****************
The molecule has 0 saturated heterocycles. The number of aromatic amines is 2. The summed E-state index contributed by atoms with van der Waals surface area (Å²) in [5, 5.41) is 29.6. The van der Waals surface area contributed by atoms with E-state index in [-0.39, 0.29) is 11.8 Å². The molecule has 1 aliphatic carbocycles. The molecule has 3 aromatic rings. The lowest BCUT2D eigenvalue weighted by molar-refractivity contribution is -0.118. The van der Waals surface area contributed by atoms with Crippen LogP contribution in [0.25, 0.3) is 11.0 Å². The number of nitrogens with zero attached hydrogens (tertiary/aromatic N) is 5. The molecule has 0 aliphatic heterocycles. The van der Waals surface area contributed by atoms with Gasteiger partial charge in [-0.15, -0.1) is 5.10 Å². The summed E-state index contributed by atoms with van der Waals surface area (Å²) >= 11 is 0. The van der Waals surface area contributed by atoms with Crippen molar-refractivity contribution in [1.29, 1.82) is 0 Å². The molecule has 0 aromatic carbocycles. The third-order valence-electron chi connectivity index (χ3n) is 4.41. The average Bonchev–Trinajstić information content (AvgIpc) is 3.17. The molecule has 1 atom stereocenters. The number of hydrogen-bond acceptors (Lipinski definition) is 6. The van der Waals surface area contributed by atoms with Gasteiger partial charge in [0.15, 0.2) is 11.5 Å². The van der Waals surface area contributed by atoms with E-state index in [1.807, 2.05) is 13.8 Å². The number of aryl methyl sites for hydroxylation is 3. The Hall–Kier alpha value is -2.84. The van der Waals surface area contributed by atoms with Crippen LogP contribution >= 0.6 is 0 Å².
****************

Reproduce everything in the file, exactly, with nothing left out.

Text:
The molecule has 0 saturated heterocycles. The number of aromatic amines is 2. The summed E-state index contributed by atoms with van der Waals surface area (Å²) in [5, 5.41) is 29.6. The van der Waals surface area contributed by atoms with E-state index in [-0.39, 0.29) is 11.8 Å². The molecule has 1 aliphatic carbocycles. The molecule has 3 aromatic rings. The lowest BCUT2D eigenvalue weighted by molar-refractivity contribution is -0.118. The van der Waals surface area contributed by atoms with Crippen LogP contribution in [0.25, 0.3) is 11.0 Å². The number of nitrogens with zero attached hydrogens (tertiary/aromatic N) is 5. The molecule has 0 aliphatic heterocycles. The van der Waals surface area contributed by atoms with Gasteiger partial charge in [-0.15, -0.1) is 5.10 Å². The summed E-state index contributed by atoms with van der Waals surface area (Å²) >= 11 is 0. The van der Waals surface area contributed by atoms with Crippen molar-refractivity contribution in [1.29, 1.82) is 0 Å². The molecule has 0 aromatic carbocycles. The third-order valence-electron chi connectivity index (χ3n) is 4.41. The average Bonchev–Trinajstić information content (AvgIpc) is 3.17. The molecule has 1 atom stereocenters. The number of hydrogen-bond acceptors (Lipinski definition) is 6. The van der Waals surface area contributed by atoms with Gasteiger partial charge in [0.15, 0.2) is 11.5 Å². The van der Waals surface area contributed by atoms with E-state index in [1.807, 2.05) is 13.8 Å². The number of aryl methyl sites for hydroxylation is 3. The Hall–Kier alpha value is -2.84. The van der Waals surface area contributed by atoms with Crippen LogP contribution >= 0.6 is 0 Å².